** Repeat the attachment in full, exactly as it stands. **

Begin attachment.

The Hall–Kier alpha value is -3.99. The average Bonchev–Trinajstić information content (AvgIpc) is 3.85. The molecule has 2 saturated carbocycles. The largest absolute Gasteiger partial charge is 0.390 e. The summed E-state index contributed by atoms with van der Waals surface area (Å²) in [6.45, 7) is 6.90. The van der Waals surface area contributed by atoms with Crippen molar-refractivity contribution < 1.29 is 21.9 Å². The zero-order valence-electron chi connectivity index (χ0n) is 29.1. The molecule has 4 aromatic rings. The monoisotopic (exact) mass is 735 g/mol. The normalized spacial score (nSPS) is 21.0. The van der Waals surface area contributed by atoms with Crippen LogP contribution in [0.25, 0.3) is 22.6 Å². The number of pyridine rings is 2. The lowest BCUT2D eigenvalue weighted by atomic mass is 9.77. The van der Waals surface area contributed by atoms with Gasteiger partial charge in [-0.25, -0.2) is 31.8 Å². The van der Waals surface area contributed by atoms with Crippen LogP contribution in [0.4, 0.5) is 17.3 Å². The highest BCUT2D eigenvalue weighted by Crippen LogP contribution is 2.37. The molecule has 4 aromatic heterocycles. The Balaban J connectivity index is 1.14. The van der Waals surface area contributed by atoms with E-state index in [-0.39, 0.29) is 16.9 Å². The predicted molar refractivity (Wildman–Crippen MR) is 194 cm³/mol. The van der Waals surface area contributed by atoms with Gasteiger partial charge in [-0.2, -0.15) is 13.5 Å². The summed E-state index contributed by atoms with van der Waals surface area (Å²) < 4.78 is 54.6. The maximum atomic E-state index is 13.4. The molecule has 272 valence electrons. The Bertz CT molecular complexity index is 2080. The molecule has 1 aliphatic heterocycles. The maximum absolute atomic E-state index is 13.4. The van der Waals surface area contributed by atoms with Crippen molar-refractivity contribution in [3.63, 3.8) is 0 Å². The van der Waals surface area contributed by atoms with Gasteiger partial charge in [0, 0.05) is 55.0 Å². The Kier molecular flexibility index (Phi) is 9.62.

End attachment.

The Hall–Kier alpha value is -3.99. The average Bonchev–Trinajstić information content (AvgIpc) is 3.85. The molecule has 2 saturated carbocycles. The largest absolute Gasteiger partial charge is 0.390 e. The summed E-state index contributed by atoms with van der Waals surface area (Å²) in [6.45, 7) is 6.90. The van der Waals surface area contributed by atoms with Crippen molar-refractivity contribution < 1.29 is 21.9 Å². The zero-order valence-electron chi connectivity index (χ0n) is 29.1. The molecule has 4 aromatic rings. The monoisotopic (exact) mass is 735 g/mol. The normalized spacial score (nSPS) is 21.0. The van der Waals surface area contributed by atoms with Crippen LogP contribution in [0.25, 0.3) is 22.6 Å². The number of pyridine rings is 2. The lowest BCUT2D eigenvalue weighted by atomic mass is 9.77. The van der Waals surface area contributed by atoms with Gasteiger partial charge in [-0.25, -0.2) is 31.8 Å². The van der Waals surface area contributed by atoms with Crippen LogP contribution in [0.4, 0.5) is 17.3 Å². The highest BCUT2D eigenvalue weighted by Crippen LogP contribution is 2.37. The molecule has 4 aromatic heterocycles. The Balaban J connectivity index is 1.14. The van der Waals surface area contributed by atoms with E-state index in [-0.39, 0.29) is 16.9 Å². The predicted molar refractivity (Wildman–Crippen MR) is 194 cm³/mol. The van der Waals surface area contributed by atoms with Gasteiger partial charge in [-0.2, -0.15) is 13.5 Å². The summed E-state index contributed by atoms with van der Waals surface area (Å²) < 4.78 is 54.6. The maximum atomic E-state index is 13.4. The molecule has 272 valence electrons. The Bertz CT molecular complexity index is 2080. The molecule has 1 aliphatic heterocycles. The maximum absolute atomic E-state index is 13.4. The van der Waals surface area contributed by atoms with Crippen molar-refractivity contribution in [3.63, 3.8) is 0 Å². The van der Waals surface area contributed by atoms with Gasteiger partial charge in [0, 0.05) is 55.0 Å². The Kier molecular flexibility index (Phi) is 9.62.